Background: It remains unknown to what extent hepatocellular carcinomas (HCCs) are detected very early (T1 stage; ie, unifocal,2 cm) in the United States. The aim of this study was to investigate the trends and factors associated with very early detection of HCC and resultant outcomes. Methods: Patients with HCC diagnosed from 2004 through 2014 were identified from the National Cancer Database. Logistic regression was used to identify factors associated with T1 HCC detection, and Cox proportional hazard analyses identified factors associated with overall survival among patients with T1 HCC. Results: Of 110,182 eligible patients, the proportion with T1 HCC increased from 2.6% in 2004 to 6.8% in 2014 (P,.01). The strongest correlate of T1 HCC detection was receipt of care at an academic institution (odds ratio, 3.51; 95% CI, 2.31-5.34). Older age, lack of insurance, high Model for End-Stage Liver Disease (MELD) score, high alpha-fetoprotein, increased Charlson-Deyo comorbidity score, and nonsurgical treatment were associated with increased mortality, and care at an academic center (hazard ratio [HR], 0.27; 95% CI, 0.15-0.48) was associated with reduced mortality in patients with T1 HCC. Liver transplantation (HR, 0.27; 95% CI, 0.20-0.37) and surgical resection (HR, 0.67; 95% CI, 0.48-0.93) were independently associated with improved survival compared with ablation. This is the first study to examine the trend of T1 HCC using the National Cancer Database, which covers approximately 70%of all cancer diagnoses in the United States, using robust statistical analyses. Limitations of the study include a retrospective study design using administrative data and some pertinent data that were not available. Conclusions: Despite increases over time, <10% of HCCs are detected at T1 stage. The strongest correlates of survival among patients with T1 HCC are receiving care at an academic institution and surgical treatment.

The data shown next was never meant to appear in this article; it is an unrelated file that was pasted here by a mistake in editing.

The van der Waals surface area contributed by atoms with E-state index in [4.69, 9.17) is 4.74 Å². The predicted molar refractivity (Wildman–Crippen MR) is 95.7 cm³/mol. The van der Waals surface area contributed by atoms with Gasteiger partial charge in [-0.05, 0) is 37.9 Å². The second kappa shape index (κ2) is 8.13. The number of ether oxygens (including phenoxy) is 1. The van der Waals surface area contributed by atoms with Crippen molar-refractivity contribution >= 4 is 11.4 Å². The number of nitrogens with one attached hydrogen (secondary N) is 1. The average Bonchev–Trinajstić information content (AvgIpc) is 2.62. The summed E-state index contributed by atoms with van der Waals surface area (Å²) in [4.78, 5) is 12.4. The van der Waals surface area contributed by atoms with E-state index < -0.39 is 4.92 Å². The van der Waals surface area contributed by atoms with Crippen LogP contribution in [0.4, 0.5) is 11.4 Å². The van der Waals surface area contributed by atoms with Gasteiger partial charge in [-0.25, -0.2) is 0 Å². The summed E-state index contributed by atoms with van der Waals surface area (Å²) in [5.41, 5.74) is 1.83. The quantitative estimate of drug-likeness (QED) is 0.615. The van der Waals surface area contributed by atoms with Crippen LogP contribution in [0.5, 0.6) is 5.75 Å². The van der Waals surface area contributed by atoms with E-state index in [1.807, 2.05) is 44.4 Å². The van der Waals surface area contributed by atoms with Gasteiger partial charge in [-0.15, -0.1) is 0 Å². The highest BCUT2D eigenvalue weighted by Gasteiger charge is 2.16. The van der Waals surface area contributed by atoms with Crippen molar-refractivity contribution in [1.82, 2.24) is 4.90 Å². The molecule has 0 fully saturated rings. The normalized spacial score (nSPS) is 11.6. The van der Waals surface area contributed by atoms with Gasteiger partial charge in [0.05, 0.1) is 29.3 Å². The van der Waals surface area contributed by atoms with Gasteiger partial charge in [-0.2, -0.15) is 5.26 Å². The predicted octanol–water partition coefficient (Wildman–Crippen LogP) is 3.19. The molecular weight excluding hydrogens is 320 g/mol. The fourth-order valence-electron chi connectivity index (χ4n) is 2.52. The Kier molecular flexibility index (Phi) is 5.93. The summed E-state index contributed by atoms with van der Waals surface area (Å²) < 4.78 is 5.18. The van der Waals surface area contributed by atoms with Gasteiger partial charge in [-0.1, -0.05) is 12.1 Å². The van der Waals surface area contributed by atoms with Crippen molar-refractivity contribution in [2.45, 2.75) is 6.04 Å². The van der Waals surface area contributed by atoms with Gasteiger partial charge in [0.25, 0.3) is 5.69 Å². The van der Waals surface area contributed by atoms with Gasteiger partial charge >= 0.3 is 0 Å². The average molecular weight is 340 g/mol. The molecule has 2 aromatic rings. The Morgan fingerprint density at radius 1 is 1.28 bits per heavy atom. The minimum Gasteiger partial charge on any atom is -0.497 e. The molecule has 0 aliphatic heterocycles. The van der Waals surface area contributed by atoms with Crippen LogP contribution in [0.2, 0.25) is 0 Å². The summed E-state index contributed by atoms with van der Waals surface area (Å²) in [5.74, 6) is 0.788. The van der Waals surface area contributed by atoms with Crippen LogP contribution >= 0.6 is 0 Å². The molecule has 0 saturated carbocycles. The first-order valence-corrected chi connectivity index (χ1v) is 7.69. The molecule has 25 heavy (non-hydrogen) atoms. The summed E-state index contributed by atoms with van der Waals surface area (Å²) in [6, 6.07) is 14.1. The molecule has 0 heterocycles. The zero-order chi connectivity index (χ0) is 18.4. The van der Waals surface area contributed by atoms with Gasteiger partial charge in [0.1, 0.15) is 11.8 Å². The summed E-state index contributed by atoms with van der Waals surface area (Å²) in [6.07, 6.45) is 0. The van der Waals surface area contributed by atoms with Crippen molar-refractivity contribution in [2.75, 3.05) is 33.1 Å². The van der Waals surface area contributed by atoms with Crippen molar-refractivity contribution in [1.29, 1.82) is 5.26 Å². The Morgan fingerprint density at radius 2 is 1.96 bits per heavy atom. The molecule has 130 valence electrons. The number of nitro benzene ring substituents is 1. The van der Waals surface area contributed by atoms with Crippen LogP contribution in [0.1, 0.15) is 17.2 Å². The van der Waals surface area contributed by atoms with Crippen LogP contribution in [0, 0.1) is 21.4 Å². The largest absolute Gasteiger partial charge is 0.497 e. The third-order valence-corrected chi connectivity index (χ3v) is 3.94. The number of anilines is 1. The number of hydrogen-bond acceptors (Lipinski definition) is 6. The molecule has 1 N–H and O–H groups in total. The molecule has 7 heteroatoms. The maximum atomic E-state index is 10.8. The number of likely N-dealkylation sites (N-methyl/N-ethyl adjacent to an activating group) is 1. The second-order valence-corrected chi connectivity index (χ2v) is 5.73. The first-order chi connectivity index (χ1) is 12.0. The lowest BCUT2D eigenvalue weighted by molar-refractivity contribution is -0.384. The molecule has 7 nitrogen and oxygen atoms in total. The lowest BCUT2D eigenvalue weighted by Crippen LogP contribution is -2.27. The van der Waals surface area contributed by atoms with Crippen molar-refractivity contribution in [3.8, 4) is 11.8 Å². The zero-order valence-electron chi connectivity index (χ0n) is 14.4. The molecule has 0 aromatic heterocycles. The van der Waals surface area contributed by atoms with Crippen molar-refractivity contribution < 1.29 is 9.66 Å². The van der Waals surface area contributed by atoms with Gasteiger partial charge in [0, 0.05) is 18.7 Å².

|Original language||English (US)|
|Number of pages||11|
|Journal||JNCCN Journal of the National Comprehensive Cancer Network|
|State||Published - Sep 2020|
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